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Unlocking Imaginal Religion — Part 5: Resurrecting The God-Image

Stepping into the play of infinite possibility

The Tree of Life, Victoria Armstrong
Kathleen Ballard
The Holy Pentecost (the day the Holy Spirit descended on the apostles, causing them to speak in tongues).
Augustus Knapp
Vajrapani (Tibetan Buddhist Deity Of Spiritual Ferocity)
The Mi’raj (Muhammad’s night journey)

“God has no religion” — M.K. Gandhi

“How can we live without the Gods, without the symbols of the divine realm that transcends us, saves us, encompasses us?“ — Carl Jung

When any perception can be related to as an image, then any perception can be taken as living symbol – or revelation – of the universal holy mystery. This leads us to the prime concept of the God-image, which originates with Carl Jung. We’re now going to explore how all the groundwork we’ve done in this series can help us to approach, understand and ultimately creatively relate to this kind of image in ways that can open the heart and set us free.

Without a conscious relation to a God-image, the ego cannot fulfil its function of allowing God (the whole) to know itself through the consciousness of a mortal ego. Instead we remain trapped, ruled by unconscious and diabolical God-images: symbols of fragmentation and separation that dominate our psychic life.

The problem we find ourselves in is exactly this: our God-images are unconscious – long ago discarded and left for dead by our athiesm, materialism and nihilism. But they are immensely powerful, touching and colouring every aspect of our self, world and psychic life. This realisation is the starting point for the work – and play – of Resurrecting the God-image.

We start again at our lifelong reference point: the body.

By dropping into the body, we drop into the soul: that dimension of psyche that operates in full awareness of the divinity of everything, including itself. In other words, the part of us that lives with God, in God, or even as God.

It is in this mode of awareness, or “sensing with soul”, that images of divinity arise. Through an image one may sense that one is perceiving or encountering God— or a face or aspect of God, or really any other sacred figure, such as spirit, angel, or deity. This phenomenon is known as theophany and can be understood as a revelation of a living God-image.

“The ancients saw the God-image in humanity not as a mere imprint but as an active force. The God-image imprinted on the soul is an image of an image, implanted in humanity as a means or possibility of becoming like God” – Jung, Aion

Few people seem to understand the God-image better than Paul Levy, who writes:

Seen symbolically, outer phenomena such as the enlightenment of the Buddha and the life of Christ are seen to be reflections of a mystical process of awakening that is occurring in the depths of consciousness itself, a process which has to do with the birth and the revelation of the true Self in all of us.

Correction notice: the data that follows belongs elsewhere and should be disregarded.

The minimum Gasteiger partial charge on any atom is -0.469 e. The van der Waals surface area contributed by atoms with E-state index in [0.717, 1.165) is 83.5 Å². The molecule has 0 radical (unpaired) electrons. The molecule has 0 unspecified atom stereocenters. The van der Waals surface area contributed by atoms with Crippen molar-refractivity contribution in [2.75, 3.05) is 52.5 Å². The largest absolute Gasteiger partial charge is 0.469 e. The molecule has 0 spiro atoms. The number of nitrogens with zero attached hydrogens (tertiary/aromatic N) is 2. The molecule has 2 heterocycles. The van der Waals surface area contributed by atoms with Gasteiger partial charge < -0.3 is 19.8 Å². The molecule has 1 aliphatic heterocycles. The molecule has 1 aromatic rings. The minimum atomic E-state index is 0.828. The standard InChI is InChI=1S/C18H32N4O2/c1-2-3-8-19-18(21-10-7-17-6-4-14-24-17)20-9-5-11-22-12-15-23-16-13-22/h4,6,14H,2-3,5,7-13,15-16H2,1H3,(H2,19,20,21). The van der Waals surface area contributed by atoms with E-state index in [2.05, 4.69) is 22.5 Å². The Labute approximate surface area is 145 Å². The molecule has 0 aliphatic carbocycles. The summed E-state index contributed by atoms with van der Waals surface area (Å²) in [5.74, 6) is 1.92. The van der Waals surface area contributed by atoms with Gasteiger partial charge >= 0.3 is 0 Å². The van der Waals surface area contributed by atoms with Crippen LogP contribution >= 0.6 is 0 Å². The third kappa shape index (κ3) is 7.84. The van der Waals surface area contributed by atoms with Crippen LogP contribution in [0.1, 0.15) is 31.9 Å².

The Self is continually revealing its mystery in symbolic code hidden in plain sight, woven into the fabric of our waking dream, i.e., life, whether these self-secret clues be found in experiences such as the cosmic passion play of Christ, in synchronicities, dreams and visions, in the ordinary events of our daily lives, or in the patterns of global events. To quote Jung, “The real history of the world seems to be the progressive incarnation of the deity.”

The underlying, archetypal motifs which repeat themselves in endless variations as the dramas of history are themselves living, embodied revelations of the ever-evolving God-image.”

Incredible, no? What an astounding and radical development in humanity’s conception of God. And we might note that the thing that makes the insights of the whole above quote possible is captured in its first two words: “seen symbolically”. This is the process at the heart of imaginal religious life and comes to form a core thread of one’s personal practice and inquiry. (The other thread is seeing non-symbolically, or opening up our perception of emptiness — but more on this later).

With sufficient guidance and perseverance, our practice — be it prayer, meditation, movement or artistic creation — becomes a playground of experimentation with the possibilities for perception.

As the range of possible perceptions opens up — as we learn to see symbolically, to sense with soul — we may soon find ourselves coming into contact with our own utterly unique God-image(s). These aren’t just images that have a sense or flavour of divinity to them, but images that seem express or embody a full-blown revelation of God’s universal presence and nature — a mystical love, consciousness or spirit that lives in, through and as everything. And again: we can relate to this God not as a truth but as an image – and most likely one which will impress deeply on our souls and open our hearts in radically new ways.